To the extent that it's presumptuous for a middle-aged white guy to write a blog post about what it's like to be an African American working in the IT profession, let me begin with a disclaimer that I don't pretend to know. But I have befriended and been acquainted with enough black IT pros to have gained some insights that are worth sharing.
I've learned a lot over the past few years from a lot of people, notably my son-in-law who is black, and Earl Pace, the co-founder of Black Data Processing Associates. That organization is now more commonly known just by the acronym BDPA, because its mission is to promote opportunities in IT for all minorities, not just blacks. One of the most important things I've learned is that ignoring race-taking the "I don't care what color you are" position-is in no one's best interest because it sweeps a problem that really exists -- whether we're willing to accept that or not -- under the rug.
Yesterday on a BDPA message board, Wayne Hicks, executive director of the BDPA Education and Technology Foundation, introduced a group called Blacks in Technology (BIT) and encouraged BDPA members to check out a new BIT newsletter. I was struck by a particular comment that was posted in response:
I joined [BIT] today because I believe strongly in their mission. I have seen far too many times where I go to a company and there are a couple of Blacks there and they are afraid to talk to you for some reason. You would think since there are so few of us in technology that we would have a strong bond, but that is not the case. Every Black in IT that I have come across I have discussed BDPA to them and I get the same lame response: "I will think about joining."
True Story: I was hired at my current employer with an Asian man. Within a month of being there he could tell you the name of every Asian person in IT. Also I noticed that within that month, he joined an Asian community group. He had the application on his desk filled out. Why can't Black folks do that?
Now, the gut reaction of a lot of white people is to condemn the racial exclusivity of that comment and to argue that we shouldn't be singling out people and bonding with them because of race; rather we should bond with everybody, regardless of race. What we have to recognize, however, is that the two aren't mutually exclusive.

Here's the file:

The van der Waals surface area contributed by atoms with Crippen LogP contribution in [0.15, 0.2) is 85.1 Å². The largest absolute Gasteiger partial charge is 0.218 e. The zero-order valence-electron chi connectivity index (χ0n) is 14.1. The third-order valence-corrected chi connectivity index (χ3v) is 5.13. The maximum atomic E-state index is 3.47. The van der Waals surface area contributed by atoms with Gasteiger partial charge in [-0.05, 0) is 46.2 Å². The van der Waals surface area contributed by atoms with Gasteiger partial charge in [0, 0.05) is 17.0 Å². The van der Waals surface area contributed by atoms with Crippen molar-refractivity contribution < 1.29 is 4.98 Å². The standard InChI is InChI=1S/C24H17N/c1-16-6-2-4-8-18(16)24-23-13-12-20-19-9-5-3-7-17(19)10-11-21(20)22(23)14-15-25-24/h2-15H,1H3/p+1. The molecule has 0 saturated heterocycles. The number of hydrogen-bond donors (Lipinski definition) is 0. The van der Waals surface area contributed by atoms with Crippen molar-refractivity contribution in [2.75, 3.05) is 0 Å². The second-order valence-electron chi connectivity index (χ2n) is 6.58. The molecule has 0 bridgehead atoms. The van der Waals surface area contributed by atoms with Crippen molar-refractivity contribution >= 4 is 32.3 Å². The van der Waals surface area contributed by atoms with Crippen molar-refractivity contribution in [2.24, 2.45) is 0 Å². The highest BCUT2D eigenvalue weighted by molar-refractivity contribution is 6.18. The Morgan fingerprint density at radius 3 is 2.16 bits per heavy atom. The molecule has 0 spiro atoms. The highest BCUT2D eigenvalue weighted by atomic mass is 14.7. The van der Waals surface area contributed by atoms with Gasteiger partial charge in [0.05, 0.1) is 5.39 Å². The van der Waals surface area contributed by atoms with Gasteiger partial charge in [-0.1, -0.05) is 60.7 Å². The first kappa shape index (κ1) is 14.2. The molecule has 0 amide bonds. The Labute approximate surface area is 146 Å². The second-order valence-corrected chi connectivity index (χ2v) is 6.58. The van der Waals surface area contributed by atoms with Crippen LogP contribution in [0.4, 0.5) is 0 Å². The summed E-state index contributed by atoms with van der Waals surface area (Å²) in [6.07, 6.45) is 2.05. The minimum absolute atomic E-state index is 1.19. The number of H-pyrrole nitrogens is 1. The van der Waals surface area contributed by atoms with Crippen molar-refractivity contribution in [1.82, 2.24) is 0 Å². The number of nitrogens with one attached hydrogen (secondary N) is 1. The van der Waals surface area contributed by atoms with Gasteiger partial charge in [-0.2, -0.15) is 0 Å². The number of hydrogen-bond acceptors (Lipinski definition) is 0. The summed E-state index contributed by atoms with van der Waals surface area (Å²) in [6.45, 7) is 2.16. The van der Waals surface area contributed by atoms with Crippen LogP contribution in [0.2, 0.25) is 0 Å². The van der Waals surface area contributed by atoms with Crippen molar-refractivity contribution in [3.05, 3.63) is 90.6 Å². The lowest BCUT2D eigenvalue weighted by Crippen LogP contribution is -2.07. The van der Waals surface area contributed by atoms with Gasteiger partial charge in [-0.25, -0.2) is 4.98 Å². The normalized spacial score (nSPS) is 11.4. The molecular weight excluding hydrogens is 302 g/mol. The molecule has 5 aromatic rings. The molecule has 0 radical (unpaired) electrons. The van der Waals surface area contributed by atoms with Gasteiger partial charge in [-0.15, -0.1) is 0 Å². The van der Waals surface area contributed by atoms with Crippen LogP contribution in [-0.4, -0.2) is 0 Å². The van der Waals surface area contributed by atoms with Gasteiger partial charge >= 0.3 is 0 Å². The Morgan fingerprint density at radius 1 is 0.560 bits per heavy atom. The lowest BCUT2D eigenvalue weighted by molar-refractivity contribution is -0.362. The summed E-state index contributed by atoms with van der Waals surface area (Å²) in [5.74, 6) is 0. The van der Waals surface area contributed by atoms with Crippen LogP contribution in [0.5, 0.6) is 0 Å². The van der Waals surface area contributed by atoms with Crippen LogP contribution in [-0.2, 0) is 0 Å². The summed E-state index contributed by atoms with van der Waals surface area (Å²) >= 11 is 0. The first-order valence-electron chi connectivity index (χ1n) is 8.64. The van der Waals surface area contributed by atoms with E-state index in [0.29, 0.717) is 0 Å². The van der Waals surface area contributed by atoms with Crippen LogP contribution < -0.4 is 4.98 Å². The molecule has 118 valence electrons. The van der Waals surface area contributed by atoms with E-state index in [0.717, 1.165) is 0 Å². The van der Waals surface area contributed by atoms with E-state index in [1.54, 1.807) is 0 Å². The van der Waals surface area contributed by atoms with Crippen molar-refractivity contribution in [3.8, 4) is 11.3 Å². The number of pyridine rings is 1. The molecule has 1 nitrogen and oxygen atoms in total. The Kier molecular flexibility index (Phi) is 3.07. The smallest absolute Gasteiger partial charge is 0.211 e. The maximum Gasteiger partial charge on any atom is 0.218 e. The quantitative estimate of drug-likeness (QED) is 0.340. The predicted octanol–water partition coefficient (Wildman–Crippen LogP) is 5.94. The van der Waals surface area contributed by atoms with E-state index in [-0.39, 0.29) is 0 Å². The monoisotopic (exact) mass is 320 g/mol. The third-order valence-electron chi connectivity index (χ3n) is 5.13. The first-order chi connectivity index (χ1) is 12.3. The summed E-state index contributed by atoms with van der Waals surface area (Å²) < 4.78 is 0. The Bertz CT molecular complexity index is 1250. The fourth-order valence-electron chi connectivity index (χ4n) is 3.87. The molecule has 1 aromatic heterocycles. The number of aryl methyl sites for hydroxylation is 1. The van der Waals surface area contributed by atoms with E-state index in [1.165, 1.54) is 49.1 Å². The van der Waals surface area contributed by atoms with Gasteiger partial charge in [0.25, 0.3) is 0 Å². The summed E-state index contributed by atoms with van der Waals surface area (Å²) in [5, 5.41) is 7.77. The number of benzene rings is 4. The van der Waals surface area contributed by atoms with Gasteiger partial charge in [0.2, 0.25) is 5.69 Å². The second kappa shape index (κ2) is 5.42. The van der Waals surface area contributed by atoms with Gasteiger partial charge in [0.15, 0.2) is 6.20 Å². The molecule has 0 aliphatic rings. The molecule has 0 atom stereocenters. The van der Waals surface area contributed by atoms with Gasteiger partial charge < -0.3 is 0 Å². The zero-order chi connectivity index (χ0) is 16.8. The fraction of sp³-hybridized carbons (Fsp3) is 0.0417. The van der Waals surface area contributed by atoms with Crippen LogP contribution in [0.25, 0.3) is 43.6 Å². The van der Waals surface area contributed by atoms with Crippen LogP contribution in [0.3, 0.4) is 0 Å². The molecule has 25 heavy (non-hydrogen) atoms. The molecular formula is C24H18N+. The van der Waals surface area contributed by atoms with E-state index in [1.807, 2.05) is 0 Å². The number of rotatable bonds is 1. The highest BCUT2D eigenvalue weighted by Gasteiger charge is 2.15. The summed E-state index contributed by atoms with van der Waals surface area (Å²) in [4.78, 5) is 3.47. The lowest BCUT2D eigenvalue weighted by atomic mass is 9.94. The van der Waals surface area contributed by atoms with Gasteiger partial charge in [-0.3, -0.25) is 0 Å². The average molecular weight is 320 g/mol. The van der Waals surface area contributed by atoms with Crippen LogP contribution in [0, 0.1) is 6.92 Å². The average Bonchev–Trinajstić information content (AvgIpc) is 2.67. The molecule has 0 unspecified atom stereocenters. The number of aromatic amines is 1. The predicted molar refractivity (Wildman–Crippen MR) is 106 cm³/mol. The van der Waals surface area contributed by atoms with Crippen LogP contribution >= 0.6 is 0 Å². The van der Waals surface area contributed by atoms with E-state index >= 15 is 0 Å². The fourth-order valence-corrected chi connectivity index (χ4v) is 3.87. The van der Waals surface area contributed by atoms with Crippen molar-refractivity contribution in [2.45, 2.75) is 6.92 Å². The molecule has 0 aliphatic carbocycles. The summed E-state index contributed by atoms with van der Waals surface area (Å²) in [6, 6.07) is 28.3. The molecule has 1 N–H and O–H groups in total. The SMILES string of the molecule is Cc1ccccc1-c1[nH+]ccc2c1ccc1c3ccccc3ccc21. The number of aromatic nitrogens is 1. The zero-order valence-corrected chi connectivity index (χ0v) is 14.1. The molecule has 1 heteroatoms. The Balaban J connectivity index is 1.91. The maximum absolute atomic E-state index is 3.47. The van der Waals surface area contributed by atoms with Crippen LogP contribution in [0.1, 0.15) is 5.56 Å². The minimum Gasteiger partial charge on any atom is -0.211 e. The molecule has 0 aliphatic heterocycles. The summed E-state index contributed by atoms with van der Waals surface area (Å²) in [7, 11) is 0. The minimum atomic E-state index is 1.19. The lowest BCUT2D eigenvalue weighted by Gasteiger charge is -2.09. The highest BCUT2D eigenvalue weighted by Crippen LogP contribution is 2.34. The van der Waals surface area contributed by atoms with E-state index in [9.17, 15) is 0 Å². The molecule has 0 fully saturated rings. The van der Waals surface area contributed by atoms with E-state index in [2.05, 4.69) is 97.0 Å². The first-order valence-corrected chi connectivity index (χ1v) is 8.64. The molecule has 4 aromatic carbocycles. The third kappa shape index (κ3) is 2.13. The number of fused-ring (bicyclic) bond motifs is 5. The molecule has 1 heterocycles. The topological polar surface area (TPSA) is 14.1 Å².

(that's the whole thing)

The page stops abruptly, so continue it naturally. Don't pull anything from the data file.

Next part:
I, too, strongly believe that people are people, and that our bonds should absolutely transcend race, religion, nationality and every other distinction. But we can't allow that conviction to blind us to the reality that black people still encounter racism, however subtle it might be.
I used to believe that the answer was to forget about making distinctions in terms of race-that addressing the distinctions only exacerbates and prolongs a problem that will naturally disappear if we just stop thinking in terms of our racial differences. What I've come to learn from the vast majority of my black friends and acquaintances is that that's not the solution. We need to be willing to openly, candidly address matters of race in order to have a shared understanding of the issues that exist and how they can be resolved.
As part of that process, black IT professionals need to overcome their apprehensions about putting themselves under a racial-identity spotlight that many are concerned will portray them in a self-defeating "angry black person" light. And IT professionals who aren't black need to recognize that we haven't yet arrived at the place we like to think we've arrived at in terms of racial equality.
There is a genuine, legitimate need for a mechanism that enables black people in any organization to be able to jointly navigate the nuances of being black in that organization. Rather than ignoring the issue, we should be lending our support to fulfilling that need.